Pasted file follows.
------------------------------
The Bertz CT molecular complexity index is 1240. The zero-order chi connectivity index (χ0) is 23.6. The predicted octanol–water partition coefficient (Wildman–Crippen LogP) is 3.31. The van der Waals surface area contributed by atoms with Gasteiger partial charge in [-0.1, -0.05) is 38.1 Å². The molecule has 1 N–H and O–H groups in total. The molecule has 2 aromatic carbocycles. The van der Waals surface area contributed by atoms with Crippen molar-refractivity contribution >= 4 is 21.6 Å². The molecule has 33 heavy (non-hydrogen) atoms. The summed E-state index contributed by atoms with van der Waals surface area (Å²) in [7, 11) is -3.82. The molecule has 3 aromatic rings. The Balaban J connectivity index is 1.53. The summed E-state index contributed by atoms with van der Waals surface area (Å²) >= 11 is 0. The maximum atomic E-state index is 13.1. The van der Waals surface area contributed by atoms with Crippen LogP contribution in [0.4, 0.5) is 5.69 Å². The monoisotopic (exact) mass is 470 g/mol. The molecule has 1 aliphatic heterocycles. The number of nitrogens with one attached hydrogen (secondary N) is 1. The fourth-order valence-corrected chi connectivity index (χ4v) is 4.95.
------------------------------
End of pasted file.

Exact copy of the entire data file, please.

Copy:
The Bertz CT molecular complexity index is 1240. The zero-order chi connectivity index (χ0) is 23.6. The predicted octanol–water partition coefficient (Wildman–Crippen LogP) is 3.31. The van der Waals surface area contributed by atoms with Gasteiger partial charge in [-0.1, -0.05) is 38.1 Å². The molecule has 1 N–H and O–H groups in total. The molecule has 2 aromatic carbocycles. The van der Waals surface area contributed by atoms with Crippen molar-refractivity contribution >= 4 is 21.6 Å². The molecule has 33 heavy (non-hydrogen) atoms. The summed E-state index contributed by atoms with van der Waals surface area (Å²) in [7, 11) is -3.82. The molecule has 3 aromatic rings. The Balaban J connectivity index is 1.53. The summed E-state index contributed by atoms with van der Waals surface area (Å²) >= 11 is 0. The maximum atomic E-state index is 13.1. The van der Waals surface area contributed by atoms with Crippen LogP contribution in [0.4, 0.5) is 5.69 Å². The monoisotopic (exact) mass is 470 g/mol. The molecule has 1 aliphatic heterocycles. The number of nitrogens with one attached hydrogen (secondary N) is 1. The fourth-order valence-corrected chi connectivity index (χ4v) is 4.95.